At this point it is also a good idea to hold a meeting for leaseholders who still have questions or are unsure about whether to get involved. A meeting allows these leaseholders to ask any questions and get a full picture before committing. A meeting is a good technique to get more leaseholders interested in signing up.

Make sure that you ask an experienced leasehold enfranchisement solicitor to attend this residents’ meeting. The solicitor will be able to give the legal position and make sure that all of the information which is given is accurate. Having a solicitor at the meeting will also give the leaseholders peace of mind as they are being give information by someone who is experienced in this process and really knows what they are doing. Again this can encourage more residents to get involved in the freehold purchase.

Will we need to form a company to jointly own the freehold?

Yes – click here to read more about your collective enfranchisement company

The Difference Between Lease Owners and Residents

It’s also important to point out that issuing an invitation to all of the residents in the block might not help identify the leaseholders. Many flats are owned by landlords who rent them out, and it’s the person who owns the property and not the tenant who has to take part in a freehold purchase.

How much will it cost to buy our freehold?

There is no simple and straightforward answer to this 1. Broadly it depends entirely on your particular circumstances, and in particular the value of all flats in the block. But in general terms you will need to pay the following:

•     The premium – i.e. the price you pay your freeholder to purchase the freehold.
Click here to read more about the Enfranchisement Valuation – and how your premium is calculated

•     Your solicitors legal fees

•     Your surveyors fees for valuing the premium and helping with negotiating the price

•     The freeholder’s “reasonable” legal and valuation costs incurred by your freeholder

Click here to read more about Enfranchisement Costs in more detail

Do we need specialist solicitors?

Absolutely – the vast majority of conveyancing or indeed other solicitors rarely, if ever, come across freehold purchase. And sadly, in our experience, too many of those who dabble in the area make fundamental mistakes.

In contrast, our 5 strong leasehold team does nothing but lease extension, enfranchisement and right to manage applications. They are possibly the biggest and specialist team of the type in the country. And over the years we have assisted approximately 10,000 people to buy their freehold, extend their leases or take over the right to manage their block.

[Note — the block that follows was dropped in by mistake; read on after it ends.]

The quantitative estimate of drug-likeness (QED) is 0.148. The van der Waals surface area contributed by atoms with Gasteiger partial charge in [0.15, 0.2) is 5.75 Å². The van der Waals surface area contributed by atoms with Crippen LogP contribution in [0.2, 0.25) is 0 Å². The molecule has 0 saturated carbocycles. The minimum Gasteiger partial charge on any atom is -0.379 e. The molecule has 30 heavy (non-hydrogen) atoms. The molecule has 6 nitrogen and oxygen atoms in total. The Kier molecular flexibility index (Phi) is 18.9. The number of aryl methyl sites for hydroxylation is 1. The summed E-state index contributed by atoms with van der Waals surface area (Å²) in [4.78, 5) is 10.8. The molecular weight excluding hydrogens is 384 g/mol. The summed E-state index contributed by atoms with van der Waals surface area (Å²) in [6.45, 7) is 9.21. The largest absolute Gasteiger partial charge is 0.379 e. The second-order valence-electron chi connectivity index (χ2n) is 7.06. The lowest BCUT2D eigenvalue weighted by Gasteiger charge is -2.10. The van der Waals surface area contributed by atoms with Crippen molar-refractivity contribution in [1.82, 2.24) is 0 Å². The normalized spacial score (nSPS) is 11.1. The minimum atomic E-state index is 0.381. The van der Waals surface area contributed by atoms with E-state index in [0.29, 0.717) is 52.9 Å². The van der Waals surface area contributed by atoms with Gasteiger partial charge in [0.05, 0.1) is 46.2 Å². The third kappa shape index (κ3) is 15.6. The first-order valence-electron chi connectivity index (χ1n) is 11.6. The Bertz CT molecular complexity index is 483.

But don’t just take our word for it. We are the only solicitors recommended for this kind of work by The HomeOwners Alliance (Britain’s leading organisation to champion the interests of the nation’s homeowners).

What happens if the freeholder tries to sell the freehold to a third party?

In general terms, it’s a criminal offence for your freeholder to try to sell on the freehold to someone else without offering it formally to leaseholders first.
Click here to find out more about the Right of 1st Refusal

What happens if our freeholder is missing and can’t be found?

Don’t worry. Our experienced team have a solution for that – the vesting order. And, unlike most solicitors, we handle these on a regular basis.
Click here to read more about buying your freehold and vesting orders

How To Enfranchise Your Lease – A Summary

In the early stages of planning a collective enfranchisement process, it’s essential to stay focused on the end benefits of freehold purchase, and have the costs of each of the separate stages laid out clearly so that your fellow leaseholders can see that you have nothing to hide in the whole process. Once the benefits of owning the freehold have been clearly spelled out and everyone understand what is required for the process, the chances of managing a successful leasehold enfranchisement are much higher.

Want To Know How to Enfranchise Your Block? Call Us Now

Exercising your Right to Enfranchise involves a really difficult of law  – so it’s critical that you get the right expert advice. Wherever your block is situated in England Wales, our specialist team can help. For a FREE initial phone consultation from an specialist in Enfranchisement

  • Call us today on FREEPHONE 0800 1404544 or
  • email us using our contact form for FREE initial advice and a FREE quote.